Back around 1980, Lisa and I were taking a timeout. We were sort of broken up. So she went to Eluthera to vacation. I wandered up to Boston to visit an OR nurse Ann (Sweeney) Levy. She was married to a GI specialist. She had been the Neuro OR coordinator while I was a resident at NYU. Her mom had had a brain tumor and I had assisted the Chief in her surgery, which turned out well. Leaving Boston, I drove to Cape Cod on a Sunday evening in October. All the traffic on the road was headed away from Cape Cod, bumper to bumper. I felt like I was going against the evacuating tide of traffic in my lone car headed to Providence. Wandering the dunes the next day, I chanced upon this house and got these images of the dunes with the autumn storm clouds. The house is gone now, changed forever into a non-picturesque photo-op some years back. It took me about 30 years to return to this spot. Things change. But, back then, when I took these images, they are iconic in my memory and can never be repeated. Like time it’s a one way trip. I could have done better with the composition. The house is a bit too centered. My father in law, Bill, offered to crop it when he framed the photo. But I decided to keep it as I shot it.
I learned to play golf with these guys. Actually, I just play with them about once a year. Well, to be honest it’s not even that often lately. We’ve sort of split. Bob and Kathy split. He lost the ladies and so we see Kathy but haven’t seen Bob lately. Remember that movie with Carol Burnett and Sandy Dennis…. I learned to play golf in the most casual way. Who carries a camera around on the golf cart? I usually just spend most of the time in the woods wandering around looking for my ball. I don’t find it but there’s usually someone else as errant so I always come away with a ball even if it’s not mine. To be honest I’m secretly better. I hit it mostly straight. And when necessary, I tee it up from the rough and even the fairway to gain a greater advantage. Hey, I’m not too serious. Alex is way serious since he learned (about the same time as I started). He’s pretty good but sometimes Bob and Kevin tease him. They always ask if I’ve been playing and then shake their heads when I tell them it’s once a year.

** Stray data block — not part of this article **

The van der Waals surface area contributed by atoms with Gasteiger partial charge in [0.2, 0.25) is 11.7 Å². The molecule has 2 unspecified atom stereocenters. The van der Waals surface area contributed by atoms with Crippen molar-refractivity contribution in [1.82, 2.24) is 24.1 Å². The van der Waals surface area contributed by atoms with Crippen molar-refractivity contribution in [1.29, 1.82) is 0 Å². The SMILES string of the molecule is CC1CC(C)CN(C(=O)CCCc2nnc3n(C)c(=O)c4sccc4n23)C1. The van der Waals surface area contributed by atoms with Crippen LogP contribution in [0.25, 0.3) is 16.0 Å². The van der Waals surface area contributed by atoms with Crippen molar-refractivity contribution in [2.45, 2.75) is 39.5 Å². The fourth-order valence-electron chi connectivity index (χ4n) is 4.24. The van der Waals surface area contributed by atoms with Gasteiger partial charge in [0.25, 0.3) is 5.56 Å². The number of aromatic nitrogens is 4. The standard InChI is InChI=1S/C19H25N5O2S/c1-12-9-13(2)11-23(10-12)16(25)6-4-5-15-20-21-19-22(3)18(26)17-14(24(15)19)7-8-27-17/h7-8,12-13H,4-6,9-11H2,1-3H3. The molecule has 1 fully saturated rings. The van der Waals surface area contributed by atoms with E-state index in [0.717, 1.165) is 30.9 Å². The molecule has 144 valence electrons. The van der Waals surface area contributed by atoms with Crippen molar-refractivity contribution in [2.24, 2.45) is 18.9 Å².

We visited Alex and MaryAnne in Ashburnham and stayed at their house on the lake. The early morning was still and there was a wonderful opportunity to get a fall reflection. Of course when you develop and mount your own slides abstraction is more obvious. Hence the turned slide that makes an entirely different statement.